The EAC’s council of ministers gave their approval at a meeting in Tanzania in November. The final decision will be made by the EAC heads of state.
Though the necessary political will for membership exists within the EAC, the situation in the DRC is “less clear”, Francois Conradie, lead political economist at Oxford Economics Africa in Cape Town, tells The Africa Report. The country is “not really East African” and much of its political class, especially Lingala and French speakers, will be “wary of giving up rights to a body on the other side of the continent”, he says.
According to the World Justice Project rule of law index, the DRC ranks 137 out of 139 countries covered globally and has the worst ranking in Sub-Saharan Africa. Lawlessness in the eastern DRC, where firms based in current EAC countries will seek to operate, is “probably the biggest obstacle” to the realisation of the potential of Congolese membership of the regional body, Conradie says.
- Many Congolese “reflexively think of Ugandans and Rwandans as hostile forces bent on looting the eastern DRC for its mineral wealth”, Conradie says.
- “This opposition is very evident in expressions of opposition to the current operations by Ugandan forces against the Allied Democratic Forces (ADF) in North Kivu, so public opinion will tend to consider that these governments have ulterior motives in seeking to free up trade with the DRC.”
In November, the DRC agreed to allow Ugandan armed forces to enter its territory and pursue rebels blamed for massacres in the region. The eastern provinces of North Kivu and Ituri have been under an official “state of siege” since May. Military control has failed to end the siege, with over 1,000 civilians killed since the siege came into force.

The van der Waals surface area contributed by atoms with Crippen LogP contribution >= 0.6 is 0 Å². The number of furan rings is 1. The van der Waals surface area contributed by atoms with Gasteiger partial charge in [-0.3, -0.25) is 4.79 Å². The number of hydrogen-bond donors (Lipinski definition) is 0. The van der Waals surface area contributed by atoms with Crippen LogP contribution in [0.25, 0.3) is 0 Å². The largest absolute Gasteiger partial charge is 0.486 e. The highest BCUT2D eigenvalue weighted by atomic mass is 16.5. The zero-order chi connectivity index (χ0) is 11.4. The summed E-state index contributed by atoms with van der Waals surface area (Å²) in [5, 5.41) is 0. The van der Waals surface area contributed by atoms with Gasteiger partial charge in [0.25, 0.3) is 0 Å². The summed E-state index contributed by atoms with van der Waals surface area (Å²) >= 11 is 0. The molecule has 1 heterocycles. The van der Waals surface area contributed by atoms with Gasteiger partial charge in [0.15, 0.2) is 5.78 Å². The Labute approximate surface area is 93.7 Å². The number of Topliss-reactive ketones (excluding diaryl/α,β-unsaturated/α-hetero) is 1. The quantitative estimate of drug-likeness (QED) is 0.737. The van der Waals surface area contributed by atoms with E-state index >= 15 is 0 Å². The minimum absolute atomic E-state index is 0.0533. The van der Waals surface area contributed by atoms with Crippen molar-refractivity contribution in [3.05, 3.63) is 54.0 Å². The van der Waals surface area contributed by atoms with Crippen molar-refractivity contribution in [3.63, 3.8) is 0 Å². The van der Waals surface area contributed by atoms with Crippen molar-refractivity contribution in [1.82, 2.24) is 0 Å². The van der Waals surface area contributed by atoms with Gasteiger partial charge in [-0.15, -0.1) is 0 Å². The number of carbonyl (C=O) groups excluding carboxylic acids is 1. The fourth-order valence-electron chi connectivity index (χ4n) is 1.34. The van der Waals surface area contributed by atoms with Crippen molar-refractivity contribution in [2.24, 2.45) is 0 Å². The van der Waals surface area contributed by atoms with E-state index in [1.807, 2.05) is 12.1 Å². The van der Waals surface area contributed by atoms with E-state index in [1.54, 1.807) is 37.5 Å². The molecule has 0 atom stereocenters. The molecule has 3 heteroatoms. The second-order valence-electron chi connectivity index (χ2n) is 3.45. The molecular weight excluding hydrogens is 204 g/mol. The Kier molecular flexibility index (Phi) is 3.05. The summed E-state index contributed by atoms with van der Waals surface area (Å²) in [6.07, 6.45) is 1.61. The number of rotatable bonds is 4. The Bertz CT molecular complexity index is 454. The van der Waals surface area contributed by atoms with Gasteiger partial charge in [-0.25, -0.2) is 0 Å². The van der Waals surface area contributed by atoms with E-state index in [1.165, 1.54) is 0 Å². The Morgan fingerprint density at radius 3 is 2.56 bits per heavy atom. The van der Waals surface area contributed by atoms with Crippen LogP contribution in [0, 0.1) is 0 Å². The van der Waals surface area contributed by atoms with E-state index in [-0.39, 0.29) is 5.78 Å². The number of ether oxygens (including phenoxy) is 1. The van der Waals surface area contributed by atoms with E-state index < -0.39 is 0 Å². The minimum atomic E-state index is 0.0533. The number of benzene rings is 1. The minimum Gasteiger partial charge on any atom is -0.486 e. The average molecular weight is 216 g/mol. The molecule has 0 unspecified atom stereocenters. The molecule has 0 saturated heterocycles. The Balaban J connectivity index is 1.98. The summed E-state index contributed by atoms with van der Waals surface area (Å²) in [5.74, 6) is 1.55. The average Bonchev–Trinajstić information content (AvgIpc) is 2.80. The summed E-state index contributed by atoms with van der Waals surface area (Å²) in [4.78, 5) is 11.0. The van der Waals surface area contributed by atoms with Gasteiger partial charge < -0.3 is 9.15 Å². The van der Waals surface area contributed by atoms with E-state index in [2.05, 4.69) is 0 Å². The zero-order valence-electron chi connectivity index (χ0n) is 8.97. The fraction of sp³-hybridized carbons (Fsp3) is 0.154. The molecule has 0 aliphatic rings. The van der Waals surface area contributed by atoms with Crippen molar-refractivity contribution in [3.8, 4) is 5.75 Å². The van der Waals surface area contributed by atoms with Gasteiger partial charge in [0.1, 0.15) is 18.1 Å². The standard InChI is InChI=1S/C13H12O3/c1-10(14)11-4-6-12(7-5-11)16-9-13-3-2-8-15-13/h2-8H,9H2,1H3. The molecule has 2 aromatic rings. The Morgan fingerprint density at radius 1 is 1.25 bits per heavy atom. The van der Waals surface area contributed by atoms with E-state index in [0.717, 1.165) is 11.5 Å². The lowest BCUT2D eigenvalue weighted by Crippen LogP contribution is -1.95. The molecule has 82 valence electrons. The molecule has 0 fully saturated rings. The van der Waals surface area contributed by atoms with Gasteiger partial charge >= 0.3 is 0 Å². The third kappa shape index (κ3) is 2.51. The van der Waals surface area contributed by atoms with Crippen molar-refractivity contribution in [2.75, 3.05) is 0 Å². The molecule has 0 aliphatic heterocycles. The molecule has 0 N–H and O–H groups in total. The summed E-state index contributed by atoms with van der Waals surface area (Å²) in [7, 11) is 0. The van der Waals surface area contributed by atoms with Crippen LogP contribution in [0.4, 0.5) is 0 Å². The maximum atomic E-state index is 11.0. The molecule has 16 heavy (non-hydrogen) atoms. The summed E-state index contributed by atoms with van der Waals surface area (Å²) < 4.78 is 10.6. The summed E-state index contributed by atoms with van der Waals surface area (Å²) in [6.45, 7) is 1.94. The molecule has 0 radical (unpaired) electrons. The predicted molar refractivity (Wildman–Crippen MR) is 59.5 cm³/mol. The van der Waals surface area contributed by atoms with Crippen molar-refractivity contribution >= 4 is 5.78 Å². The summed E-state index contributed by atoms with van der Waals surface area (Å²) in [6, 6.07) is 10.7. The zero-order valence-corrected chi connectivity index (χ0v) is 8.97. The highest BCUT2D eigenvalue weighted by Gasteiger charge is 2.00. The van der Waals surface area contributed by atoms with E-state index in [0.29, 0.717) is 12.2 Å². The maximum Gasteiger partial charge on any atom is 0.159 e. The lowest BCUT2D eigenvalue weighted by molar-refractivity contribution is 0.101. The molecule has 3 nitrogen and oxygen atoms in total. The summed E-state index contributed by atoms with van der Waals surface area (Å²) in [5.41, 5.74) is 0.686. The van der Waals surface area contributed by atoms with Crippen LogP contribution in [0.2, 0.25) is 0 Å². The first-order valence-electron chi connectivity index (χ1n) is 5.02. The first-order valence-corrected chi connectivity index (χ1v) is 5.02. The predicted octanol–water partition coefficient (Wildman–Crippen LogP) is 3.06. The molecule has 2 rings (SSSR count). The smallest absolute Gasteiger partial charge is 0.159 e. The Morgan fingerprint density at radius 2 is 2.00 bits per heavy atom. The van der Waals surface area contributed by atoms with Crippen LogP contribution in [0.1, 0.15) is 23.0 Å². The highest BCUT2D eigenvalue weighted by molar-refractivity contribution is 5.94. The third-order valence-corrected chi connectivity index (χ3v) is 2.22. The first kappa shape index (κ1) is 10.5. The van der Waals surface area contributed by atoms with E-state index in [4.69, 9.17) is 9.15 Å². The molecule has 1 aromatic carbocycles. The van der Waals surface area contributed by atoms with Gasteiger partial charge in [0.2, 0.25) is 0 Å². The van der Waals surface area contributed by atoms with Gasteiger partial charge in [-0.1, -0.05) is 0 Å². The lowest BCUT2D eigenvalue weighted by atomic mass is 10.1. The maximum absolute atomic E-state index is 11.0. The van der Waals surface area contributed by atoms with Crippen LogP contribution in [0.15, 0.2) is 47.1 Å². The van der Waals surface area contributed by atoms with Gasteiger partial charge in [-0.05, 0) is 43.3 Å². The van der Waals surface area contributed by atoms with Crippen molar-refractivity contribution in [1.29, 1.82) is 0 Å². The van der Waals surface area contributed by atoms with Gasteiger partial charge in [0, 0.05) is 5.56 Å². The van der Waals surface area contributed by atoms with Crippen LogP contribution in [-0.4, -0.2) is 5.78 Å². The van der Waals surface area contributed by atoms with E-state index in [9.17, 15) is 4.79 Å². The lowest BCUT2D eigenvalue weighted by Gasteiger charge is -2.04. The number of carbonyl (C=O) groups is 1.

DRC President Felix Tshisekedi has prioritised deeper ties with east Africa and has sought to play a part in reducing tensions between Rwanda, Burundi and Uganda. The DRC has abundant minerals like gold, diamonds, cobalt, and copper and brings a large potential export market with a population of almost 87 million. That would add nearly 50% to the population of the EAC whose members are Burundi, Kenya, Rwanda, South Sudan, Tanzania, and Uganda.
Tshisekedi has reoriented his foreign policy ambitions away from the West and China towards his regional neighbours, says Indigo Ellis, associate director at Africa Matters in London. The DRC and EAC can mutually benefit from opportunities to expand shared railways, road networks and cross-border electricity systems, she argues. For Kinshasa, Ellis notes the importance of improved access to two of the EAC’s largest ports, Dar es Salaam and Mombasa, which are key export points for DRC’s minerals.
EAC entry will bring “long-term benefits in a progressively expanding regional market”, says Olivier Mbuku Lumenganeso, a Congolese banker and economist who is founder of the OML Partners investment advisory boutique. “The political will is obvious.”
- DRC membership will expand the EAC market and the country will benefit from the experience of having to implement reforms, Lumenganeso adds. “I don’t see any particular reason for this not to be endorsed as soon as possible”, probably at the next heads of state summit, he says.
Still, DRC integration into the region will take time to materialise, says Greg Struyweg, an economist at Oxford Economics Africa.
- South Sudan’s inclusion into the bloc has not yet shown tangible results for development, he says. South Sudan has failed to pay EAC membership contributions, and in 2020 had run up arrears of $28m.
- Adding the DRC to the EAC, Struyweg says, “should not be considered a quick political and economic fix for the region”.
Formal membership of the EAC will achieve little, unless the DRC’s rule of law deficit can be reduced.
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